Joel Brodsky was representing Fahred Salem, Mariam Salem and Jrough Al-Daoud in a civil case against Rabi Nesheiwat and George Nesheiwat. After months of open animosity both in and out of court, the Judge filed an opinion and order booting the two lawyers as a last resort to ensure all parties’ right to a fair trial.
Besides relatively tame allegations of name calling by both lawyers – including “little man”, “fat”, “bald”, and “short” as well as the Brodsky favorites, “moron” and “liar” – there were allegations of physical threats and Mr. Meschino had to be escorted from the courtroom more than once by deputies.
Joel Brodsky filed a motion on Tuesday in which he claimed that Attorney Meschino was obsessed with Brodsky’s role in the high-profile Drew Peterson murder case, and recommended that Meschino undergo a mental evaluation. In Joel Brodsky’s pending defamation suit filed in February, he makes similar assertions of mental illness about ex co-counsel, Steven Greenberg.
In the motion Judge Mitchell says that Brodsky committed “outright attorney misconduct” by sending two letters complaining about Meschino to a chief judge without copying either Meschino or himself. Copies of the letters were attached to his filing.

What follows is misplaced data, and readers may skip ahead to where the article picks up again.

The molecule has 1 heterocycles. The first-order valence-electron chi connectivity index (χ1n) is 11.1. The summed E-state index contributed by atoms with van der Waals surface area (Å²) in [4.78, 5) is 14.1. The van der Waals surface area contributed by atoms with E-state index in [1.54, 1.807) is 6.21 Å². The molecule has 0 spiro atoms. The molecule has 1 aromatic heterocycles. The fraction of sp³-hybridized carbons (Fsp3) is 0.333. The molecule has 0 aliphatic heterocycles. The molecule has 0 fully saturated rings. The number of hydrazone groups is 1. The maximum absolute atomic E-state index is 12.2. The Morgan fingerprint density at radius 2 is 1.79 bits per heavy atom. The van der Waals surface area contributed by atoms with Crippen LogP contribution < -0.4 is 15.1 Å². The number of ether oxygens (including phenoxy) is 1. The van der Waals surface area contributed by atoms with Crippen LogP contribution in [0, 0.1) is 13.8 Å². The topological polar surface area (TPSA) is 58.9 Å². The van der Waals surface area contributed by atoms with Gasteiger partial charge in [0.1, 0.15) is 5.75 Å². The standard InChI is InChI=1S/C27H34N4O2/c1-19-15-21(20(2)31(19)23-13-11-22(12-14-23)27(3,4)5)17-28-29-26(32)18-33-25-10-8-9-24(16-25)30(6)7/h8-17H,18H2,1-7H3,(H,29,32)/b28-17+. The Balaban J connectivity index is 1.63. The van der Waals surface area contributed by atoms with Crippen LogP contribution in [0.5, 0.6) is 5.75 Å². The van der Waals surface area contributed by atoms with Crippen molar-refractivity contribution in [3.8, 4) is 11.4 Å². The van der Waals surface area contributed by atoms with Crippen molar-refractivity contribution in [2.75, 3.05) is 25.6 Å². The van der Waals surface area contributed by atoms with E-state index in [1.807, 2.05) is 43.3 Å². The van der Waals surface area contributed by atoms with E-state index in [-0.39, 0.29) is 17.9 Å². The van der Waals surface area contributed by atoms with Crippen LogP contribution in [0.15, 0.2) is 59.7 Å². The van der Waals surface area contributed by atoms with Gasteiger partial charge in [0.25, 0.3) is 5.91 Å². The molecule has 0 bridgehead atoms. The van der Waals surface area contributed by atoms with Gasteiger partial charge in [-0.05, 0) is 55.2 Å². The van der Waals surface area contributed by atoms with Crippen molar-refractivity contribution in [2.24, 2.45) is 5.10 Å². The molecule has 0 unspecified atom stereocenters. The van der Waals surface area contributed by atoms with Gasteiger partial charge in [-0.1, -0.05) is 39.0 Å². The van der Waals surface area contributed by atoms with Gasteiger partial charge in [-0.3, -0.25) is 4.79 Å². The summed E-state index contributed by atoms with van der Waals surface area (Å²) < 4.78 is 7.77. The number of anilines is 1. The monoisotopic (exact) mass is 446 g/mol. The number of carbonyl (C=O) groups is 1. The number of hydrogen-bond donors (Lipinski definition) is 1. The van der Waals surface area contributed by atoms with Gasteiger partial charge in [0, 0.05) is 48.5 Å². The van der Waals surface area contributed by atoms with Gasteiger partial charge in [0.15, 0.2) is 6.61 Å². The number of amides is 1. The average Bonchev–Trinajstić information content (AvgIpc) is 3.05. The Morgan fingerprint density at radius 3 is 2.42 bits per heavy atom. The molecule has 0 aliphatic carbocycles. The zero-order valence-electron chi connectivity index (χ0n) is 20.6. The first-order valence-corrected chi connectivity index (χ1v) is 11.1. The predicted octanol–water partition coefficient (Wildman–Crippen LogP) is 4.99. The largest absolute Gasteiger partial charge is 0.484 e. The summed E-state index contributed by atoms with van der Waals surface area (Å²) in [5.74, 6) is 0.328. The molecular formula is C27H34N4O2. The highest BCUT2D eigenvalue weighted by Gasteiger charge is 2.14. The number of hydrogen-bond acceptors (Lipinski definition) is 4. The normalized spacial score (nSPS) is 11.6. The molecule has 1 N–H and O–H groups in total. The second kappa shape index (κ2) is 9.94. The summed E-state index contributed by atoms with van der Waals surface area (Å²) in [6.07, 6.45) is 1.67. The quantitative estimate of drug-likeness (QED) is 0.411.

As for Meschino, he complained rather comically that Joel Brodsky was:
Last month Judge Edward Burmila chastised Brodsky for statements he made during televised interviews immediately following the sentencing of Drew Peterson. At that time he ordered that a transcript of the day’s proceedings be sent to the Commission.
Earlier this month, Joel Brodsky, distributed a press release to announce his inclusion to the “Top 100 Criminal Defense Lawyers in the United States” by The National Trial Lawyers Organization. A little digging reveals that Brodsky has actually been added to the list of Top 100 Trial Lawyers for the state of Illinois – a distinction shared by at least 300 Illinois lawyers (that I counted).
According to the organization’s online FAQ, after being offered an invitation an attorney must pay up front for the honor of inclusion to their list and then cough up yearly dues in order to remain listed. They must also pay additional dues in order to be listed by area of expertise.
I wonder if he’ll get a refund if he ends up being disciplined by the ARDC…
The following HTML tags are allowed:
<a href=""> <abbr> <acronym> <b> <blockquote> <cite> <pre> <em> <i> <q> <strike> <strong>